Wednesday, 22 July 2009

walking in budapest

t's mum was up visiting this week and, among many other things, we got involved in a long exegesis concerning out wanderings in budapest. in the end we were no further forward and our recollection of budapest remained frustratingly disparate, un-unified, at least until i read the following in iain sinclair's travelogue with bells on lights out for the territory -

Walking is the best way to explore and exploit the city; the changes, shifts, breaks in the cloud helmet, movement of light on water. Drifting purposefully is the recommended mode, tramping asphalted earth in alert reverie, allowing the fiction of an underlying pattern to reveal itself. To the no-bullshit materialist this sounds suspiciously like fin-de-siecle decadence - a poetic of entropy - but the born again flaneur is a stubborn creature, less interested in texture and fabric, eavesdropping on philosophical conversation pieces, than in noticing everything. Alignments of telephone kiosks, maps made from moss on the slopes of Victorian sepulchres, collections of prostitutes' cards, torn and defaced promotional bills for cancelled events at York Hall, visits to the homes of dead writers, plaster dogs, beer mats. concentrations of used condoms, the crystalline patterns of glass shards surrounding an imploded BMW quarter-light window, meditations on the brain damage suffered by the super-middleweight boxer Gerard McLellan (lights out in the Royal London Hospital, Whitechapel) and the simultaneous collapse of Barings, bankers to the Queen. walking, moving across a retreating townscape, stitches it altogether: the illicit cocktail of bodily exhaustion and a raging carbon monoxide high.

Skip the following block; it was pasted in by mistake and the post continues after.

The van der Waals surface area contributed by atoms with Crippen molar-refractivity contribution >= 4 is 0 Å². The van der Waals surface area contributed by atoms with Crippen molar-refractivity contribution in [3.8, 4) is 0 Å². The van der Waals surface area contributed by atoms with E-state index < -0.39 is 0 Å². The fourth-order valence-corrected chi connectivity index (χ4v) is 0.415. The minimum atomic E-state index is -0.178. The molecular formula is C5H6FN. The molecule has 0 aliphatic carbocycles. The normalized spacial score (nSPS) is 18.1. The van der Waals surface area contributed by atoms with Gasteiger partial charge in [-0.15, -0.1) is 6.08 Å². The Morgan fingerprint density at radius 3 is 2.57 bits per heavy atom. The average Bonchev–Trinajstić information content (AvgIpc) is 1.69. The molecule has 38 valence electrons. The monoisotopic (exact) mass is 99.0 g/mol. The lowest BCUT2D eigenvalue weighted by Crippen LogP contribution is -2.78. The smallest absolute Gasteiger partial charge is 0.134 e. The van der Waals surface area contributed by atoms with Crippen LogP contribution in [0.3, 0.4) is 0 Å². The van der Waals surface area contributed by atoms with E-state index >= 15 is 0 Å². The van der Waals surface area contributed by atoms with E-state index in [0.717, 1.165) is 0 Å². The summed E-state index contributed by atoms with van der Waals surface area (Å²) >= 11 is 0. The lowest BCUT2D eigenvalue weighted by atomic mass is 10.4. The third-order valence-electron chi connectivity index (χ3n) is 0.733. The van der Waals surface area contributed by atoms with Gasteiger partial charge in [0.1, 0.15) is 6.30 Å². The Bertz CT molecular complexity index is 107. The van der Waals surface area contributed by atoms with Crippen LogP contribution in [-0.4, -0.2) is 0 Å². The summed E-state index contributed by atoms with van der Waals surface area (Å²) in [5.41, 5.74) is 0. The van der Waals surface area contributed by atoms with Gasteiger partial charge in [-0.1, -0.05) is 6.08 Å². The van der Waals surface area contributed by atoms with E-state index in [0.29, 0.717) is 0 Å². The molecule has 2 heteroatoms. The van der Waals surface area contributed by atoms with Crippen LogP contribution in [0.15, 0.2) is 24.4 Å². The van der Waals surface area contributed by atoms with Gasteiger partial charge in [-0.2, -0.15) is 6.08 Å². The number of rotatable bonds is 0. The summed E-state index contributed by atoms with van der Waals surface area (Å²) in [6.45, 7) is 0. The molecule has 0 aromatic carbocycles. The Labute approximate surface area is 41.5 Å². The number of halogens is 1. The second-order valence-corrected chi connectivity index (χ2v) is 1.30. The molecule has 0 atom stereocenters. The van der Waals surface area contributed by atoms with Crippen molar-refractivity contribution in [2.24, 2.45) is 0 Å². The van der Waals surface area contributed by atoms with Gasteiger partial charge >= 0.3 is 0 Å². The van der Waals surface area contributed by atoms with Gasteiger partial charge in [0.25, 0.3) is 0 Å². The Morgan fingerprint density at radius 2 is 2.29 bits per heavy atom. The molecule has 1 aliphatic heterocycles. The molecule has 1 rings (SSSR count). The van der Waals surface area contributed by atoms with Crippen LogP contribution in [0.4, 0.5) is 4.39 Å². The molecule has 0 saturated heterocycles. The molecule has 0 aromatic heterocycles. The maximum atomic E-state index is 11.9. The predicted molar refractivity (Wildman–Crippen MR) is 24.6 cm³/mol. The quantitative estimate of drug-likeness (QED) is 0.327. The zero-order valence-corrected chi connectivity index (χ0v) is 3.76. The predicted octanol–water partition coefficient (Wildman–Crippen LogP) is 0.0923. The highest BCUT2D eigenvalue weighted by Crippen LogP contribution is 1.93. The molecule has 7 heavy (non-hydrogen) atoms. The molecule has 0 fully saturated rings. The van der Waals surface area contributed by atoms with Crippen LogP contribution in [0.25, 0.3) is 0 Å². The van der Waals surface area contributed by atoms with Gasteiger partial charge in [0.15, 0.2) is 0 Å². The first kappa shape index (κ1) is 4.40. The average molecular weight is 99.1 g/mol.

and that seems to just about capture it. i'm willing to accept that there's a hearty dose of bullshit attached to psychogeography and its many manifestations and the above book is no exception but i still find at its kernel something both attractive and endearing, much as i do with its countryside equivalent, kenneth white's geopoetics, even if both very much appear to be boys clubs (or maybe female psychogeographers - rebecca solnit maybe - are just quieter)

whatever, it's all about the walking!

1 comment:

Niamh B said...

He does capture alot there alright, and it makes for enjoyable and thought provoking reading... There is a lot of bull to most (maybe all?) kinds of art, but we do need to keep noticing and discovering new things, be alert, otherwise we learn nothing. That's the traveller's worth as well, seeing a place with a totally fresh pair of eyes.